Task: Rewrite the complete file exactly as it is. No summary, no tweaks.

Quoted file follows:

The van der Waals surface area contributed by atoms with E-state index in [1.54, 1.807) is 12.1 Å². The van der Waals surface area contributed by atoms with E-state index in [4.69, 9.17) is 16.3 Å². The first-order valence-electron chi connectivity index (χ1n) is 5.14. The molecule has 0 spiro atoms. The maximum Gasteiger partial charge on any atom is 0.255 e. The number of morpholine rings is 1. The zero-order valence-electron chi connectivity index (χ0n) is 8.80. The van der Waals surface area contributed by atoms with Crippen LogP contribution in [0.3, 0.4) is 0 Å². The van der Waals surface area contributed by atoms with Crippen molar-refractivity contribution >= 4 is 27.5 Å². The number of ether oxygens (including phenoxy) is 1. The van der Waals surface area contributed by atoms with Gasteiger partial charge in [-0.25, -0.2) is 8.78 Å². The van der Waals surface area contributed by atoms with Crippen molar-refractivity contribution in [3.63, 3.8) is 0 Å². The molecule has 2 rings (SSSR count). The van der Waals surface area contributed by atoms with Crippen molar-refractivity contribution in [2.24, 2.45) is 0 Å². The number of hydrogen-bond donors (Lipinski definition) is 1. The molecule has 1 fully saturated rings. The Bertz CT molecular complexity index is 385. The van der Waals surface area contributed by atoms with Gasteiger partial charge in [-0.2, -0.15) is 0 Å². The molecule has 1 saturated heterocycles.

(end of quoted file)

The van der Waals surface area contributed by atoms with E-state index in [1.54, 1.807) is 12.1 Å². The van der Waals surface area contributed by atoms with E-state index in [4.69, 9.17) is 16.3 Å². The first-order valence-electron chi connectivity index (χ1n) is 5.14. The molecule has 0 spiro atoms. The maximum Gasteiger partial charge on any atom is 0.255 e. The number of morpholine rings is 1. The zero-order valence-electron chi connectivity index (χ0n) is 8.80. The van der Waals surface area contributed by atoms with Crippen LogP contribution in [0.3, 0.4) is 0 Å². The van der Waals surface area contributed by atoms with Crippen molar-refractivity contribution >= 4 is 27.5 Å². The number of ether oxygens (including phenoxy) is 1. The van der Waals surface area contributed by atoms with Gasteiger partial charge in [-0.25, -0.2) is 8.78 Å². The van der Waals surface area contributed by atoms with Crippen molar-refractivity contribution in [3.63, 3.8) is 0 Å². The molecule has 2 rings (SSSR count). The van der Waals surface area contributed by atoms with Crippen molar-refractivity contribution in [2.24, 2.45) is 0 Å². The number of hydrogen-bond donors (Lipinski definition) is 1. The molecule has 1 fully saturated rings. The Bertz CT molecular complexity index is 385. The van der Waals surface area contributed by atoms with Gasteiger partial charge in [-0.2, -0.15) is 0 Å². The molecule has 1 saturated heterocycles.